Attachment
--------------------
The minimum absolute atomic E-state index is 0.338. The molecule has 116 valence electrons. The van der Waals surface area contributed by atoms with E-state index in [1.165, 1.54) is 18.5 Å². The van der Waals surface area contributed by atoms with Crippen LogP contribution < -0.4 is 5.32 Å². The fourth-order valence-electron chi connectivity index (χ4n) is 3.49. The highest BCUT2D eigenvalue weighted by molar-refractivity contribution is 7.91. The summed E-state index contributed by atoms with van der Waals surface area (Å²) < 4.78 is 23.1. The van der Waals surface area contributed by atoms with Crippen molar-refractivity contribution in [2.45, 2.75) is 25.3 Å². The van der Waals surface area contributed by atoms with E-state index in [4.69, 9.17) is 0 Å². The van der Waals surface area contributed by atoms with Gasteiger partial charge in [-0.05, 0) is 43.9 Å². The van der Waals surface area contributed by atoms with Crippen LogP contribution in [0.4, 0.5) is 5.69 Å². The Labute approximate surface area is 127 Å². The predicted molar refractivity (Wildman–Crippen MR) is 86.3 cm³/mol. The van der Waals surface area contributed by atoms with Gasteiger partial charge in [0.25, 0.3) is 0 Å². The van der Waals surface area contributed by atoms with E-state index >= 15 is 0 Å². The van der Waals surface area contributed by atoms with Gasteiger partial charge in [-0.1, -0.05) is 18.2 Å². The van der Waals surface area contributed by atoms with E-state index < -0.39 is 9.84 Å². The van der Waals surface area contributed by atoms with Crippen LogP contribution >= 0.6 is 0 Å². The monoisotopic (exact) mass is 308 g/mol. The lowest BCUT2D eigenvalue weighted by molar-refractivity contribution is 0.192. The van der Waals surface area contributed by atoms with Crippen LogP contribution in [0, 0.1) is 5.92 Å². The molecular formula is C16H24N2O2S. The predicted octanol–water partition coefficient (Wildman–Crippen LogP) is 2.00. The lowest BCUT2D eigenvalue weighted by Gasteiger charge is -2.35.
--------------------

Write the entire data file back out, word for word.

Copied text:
The minimum absolute atomic E-state index is 0.338. The molecule has 116 valence electrons. The van der Waals surface area contributed by atoms with E-state index in [1.165, 1.54) is 18.5 Å². The van der Waals surface area contributed by atoms with Crippen LogP contribution < -0.4 is 5.32 Å². The fourth-order valence-electron chi connectivity index (χ4n) is 3.49. The highest BCUT2D eigenvalue weighted by molar-refractivity contribution is 7.91. The summed E-state index contributed by atoms with van der Waals surface area (Å²) < 4.78 is 23.1. The van der Waals surface area contributed by atoms with Crippen molar-refractivity contribution in [2.45, 2.75) is 25.3 Å². The van der Waals surface area contributed by atoms with E-state index in [4.69, 9.17) is 0 Å². The van der Waals surface area contributed by atoms with Gasteiger partial charge in [-0.05, 0) is 43.9 Å². The van der Waals surface area contributed by atoms with Crippen LogP contribution in [0.4, 0.5) is 5.69 Å². The Labute approximate surface area is 127 Å². The predicted molar refractivity (Wildman–Crippen MR) is 86.3 cm³/mol. The van der Waals surface area contributed by atoms with Gasteiger partial charge in [0.25, 0.3) is 0 Å². The van der Waals surface area contributed by atoms with E-state index >= 15 is 0 Å². The van der Waals surface area contributed by atoms with Gasteiger partial charge in [-0.1, -0.05) is 18.2 Å². The van der Waals surface area contributed by atoms with E-state index < -0.39 is 9.84 Å². The van der Waals surface area contributed by atoms with Crippen LogP contribution >= 0.6 is 0 Å². The monoisotopic (exact) mass is 308 g/mol. The lowest BCUT2D eigenvalue weighted by molar-refractivity contribution is 0.192. The van der Waals surface area contributed by atoms with Crippen LogP contribution in [0, 0.1) is 5.92 Å². The molecular formula is C16H24N2O2S. The predicted octanol–water partition coefficient (Wildman–Crippen LogP) is 2.00. The lowest BCUT2D eigenvalue weighted by Gasteiger charge is -2.35.